Visibility means truly understanding the assets, configurations, and users of the entity’s network, systems, information, and its current state. Intelligence helps an organisation understand the threats it faces as well as the capabilities, motivation, and resources of the potential attacker. Integration aggregates the information found in the other two phases, and displays it in a format that can be readily understood by decision makers to enable them to act quickly.

These three steps are best undertaken by a cyber security specialist that is based in the region and understands that often-time the success of a sustainable cyber security posture depends on more than just technology, people, and processes.





Tim Wilson

Tim Wilson
Editor In Chief
Dark Reading


Dark Reading

Q: Dark Reading recently celebrated its 10th anniversary. What would you say have been the biggest changes in the security industry in the last 10 years?

Tim Wilson: In the past decade, the IT security industry has seen everyday changes that would seem like earthquakes in other industries. We’ve seen the emergence of botnets that were bigger than some service provider networks. We’ve seen single breaches that affected billions of end users. We’ve seen vulnerabilities that affected not only whole industries, but the very fabric of the Internet.

The attackers have changed. Over the last decade, the face of the hacker has evolved from the nerdy teenager to the organized criminal, the political hacktivist and the state-sponsored hacking team. And their methods are as varied as their motivations.

The nature of the security profession has changed, too. We’ve gone from guards at the gates to online detectives, constantly searching for that one unseen attack hiding deep in our code. Signatures gave way to behavior. Perimeter security gave way to a risk-based approach. And the IT security person – once sequestered in a small cube in the data center – now is part of some of business’ most crucial risk discussions.

When it comes to the state of the industry, I think the biggest change is that security professionals no longer believe they can prevent a breach. They can reduce risk and mitigate the impact of a compromise, but no one believes that they can completely stop attackers from breaching their IT environment. As a result, there is much more emphasis on forensics and incident response today than there was 10 years ago. It’s about finding the attacks that your conventional defenses have missed.

Perhaps what is more significant is the one thing that HASN’T changed – we’re still being breached. By most measures, we’re spending more money every year on IT security, but the frequency of breaches – as well as their size and scope – continue to grow. We haven’t found the answers yet.

Q: Why have defenders continued to lose ground against the adversaries despite all the money that has been poured into cybersecurity and all the security technologies that have become available over the past decade?

Wilson: There are many reasons why we’re still struggling in the security industry, but I think one of the most important is that while attackers work well in a sort of community environment, most defenders – both enterprises and the vendors that serve them – tend to work in a vacuum. Enterprises tend to develop their own separate security strategies for their own data – but in reality, every enterprise IT environment is a network of suppliers, partners, and customers linked together by a variety of service providers, from cloud to mobile. It doesn’t make sense for each enterprise to focus so heavily on “internal security” or a corporate perimeter when in fact the data is moving rapidly across a variety of infrastructures to a variety of players that the IT department doesn’t control.

And then there are vendors, most of whom don’t even want to acknowledge that there are other vendors in the data center, much less competitors in the marketplace. My email inbox is full of claims that say, ‘We’re the only vendor doing this.’ But if that’s true, then every enterprise needs products from 1,440 vendors, doesn’t it? And not one of those products will work with the others. It’s this sort of thinking that has caused enterprises to purchase so many single-function products – and it’s the reason why enterprises have made little progress in defending themselves from breaches, despite spending more money on security than ever before.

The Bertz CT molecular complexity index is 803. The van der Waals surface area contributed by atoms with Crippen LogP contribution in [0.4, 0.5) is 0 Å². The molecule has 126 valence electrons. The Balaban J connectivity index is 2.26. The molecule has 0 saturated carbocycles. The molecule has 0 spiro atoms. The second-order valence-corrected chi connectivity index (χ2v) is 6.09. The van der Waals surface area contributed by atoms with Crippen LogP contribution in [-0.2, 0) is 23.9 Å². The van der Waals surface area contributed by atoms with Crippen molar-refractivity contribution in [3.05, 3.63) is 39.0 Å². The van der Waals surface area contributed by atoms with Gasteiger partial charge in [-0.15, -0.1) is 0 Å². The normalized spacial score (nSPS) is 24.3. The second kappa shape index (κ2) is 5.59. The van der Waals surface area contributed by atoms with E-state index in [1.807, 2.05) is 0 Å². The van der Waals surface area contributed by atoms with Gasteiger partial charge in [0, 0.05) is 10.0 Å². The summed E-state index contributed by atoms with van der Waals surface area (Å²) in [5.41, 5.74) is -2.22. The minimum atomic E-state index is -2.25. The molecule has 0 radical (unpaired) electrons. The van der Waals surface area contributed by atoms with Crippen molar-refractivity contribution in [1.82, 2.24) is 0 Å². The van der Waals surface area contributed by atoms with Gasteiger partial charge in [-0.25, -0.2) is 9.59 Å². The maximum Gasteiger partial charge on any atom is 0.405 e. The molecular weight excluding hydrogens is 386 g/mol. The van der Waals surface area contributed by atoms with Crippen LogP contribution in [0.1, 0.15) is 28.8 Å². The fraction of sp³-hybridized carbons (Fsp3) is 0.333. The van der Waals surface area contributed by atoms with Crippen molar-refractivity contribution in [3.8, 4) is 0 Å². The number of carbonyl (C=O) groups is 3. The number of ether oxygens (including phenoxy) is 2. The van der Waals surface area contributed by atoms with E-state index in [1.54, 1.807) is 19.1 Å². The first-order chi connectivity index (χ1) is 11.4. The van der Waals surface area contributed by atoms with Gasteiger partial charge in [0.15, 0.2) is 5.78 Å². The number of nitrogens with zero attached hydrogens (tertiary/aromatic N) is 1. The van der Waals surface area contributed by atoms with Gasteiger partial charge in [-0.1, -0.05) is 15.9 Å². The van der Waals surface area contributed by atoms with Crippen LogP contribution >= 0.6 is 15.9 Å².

Finally, there’s the law enforcement problem, in that most nations address cyber security laws and enforcement only within their own borders. But the Internet is everywhere, and criminals who are concerned about law enforcement in one country can simply move their base to another country where the law enforcement isn’t as strict. We can’t stop computer crime locally or regionally – it has to be addressed and enforced globally. Until that happens, the bad guys will continue to win.

Q: Looking forward to the next 10 years what do you see as some of the biggest challenges facing enterprises on the cybersecurity front?

Wilson: Again, there are a lot of answers to this question, and I’ve addressed a few of them in the previous answers. Enterprises must stop looking at security in a vacuum and begin sharing information – as the attackers do so effectively. Vendors must stop inventing new, stand-alone products that solve only one problem – and don’t work together. Enterprises must stop fighting fires long enough to develop a real security architecture that goes beyond simple layering of disparate technologies. Businesses must make a sincere investment in IT security staffing and training. End users must recognize that their unsafe behavior affects not only their own data, but the entire organization.

One of the biggest challenges that the industry will face is the sheer scope of the problem. Computing is growing at an unprecedented pace – think of the rapid growth in computer memory and network speeds, there is so much data that can be stored on a single mobile device. And there are more computers and mobile devices than ever, and that growth is out of control. Now, on top of all that, think about the Internet of Things – the addition of computer intelligence to everything from children’s toys to manufacturing robots to the systems that control our critical infrastructure. Us older IT professionals still tend to think of IT security as device control – secure every device in the network, and you’ve secured your data. But that’s not going to be possible in the future. We have to stop thinking about securing devices and start thinking about securing the data itself.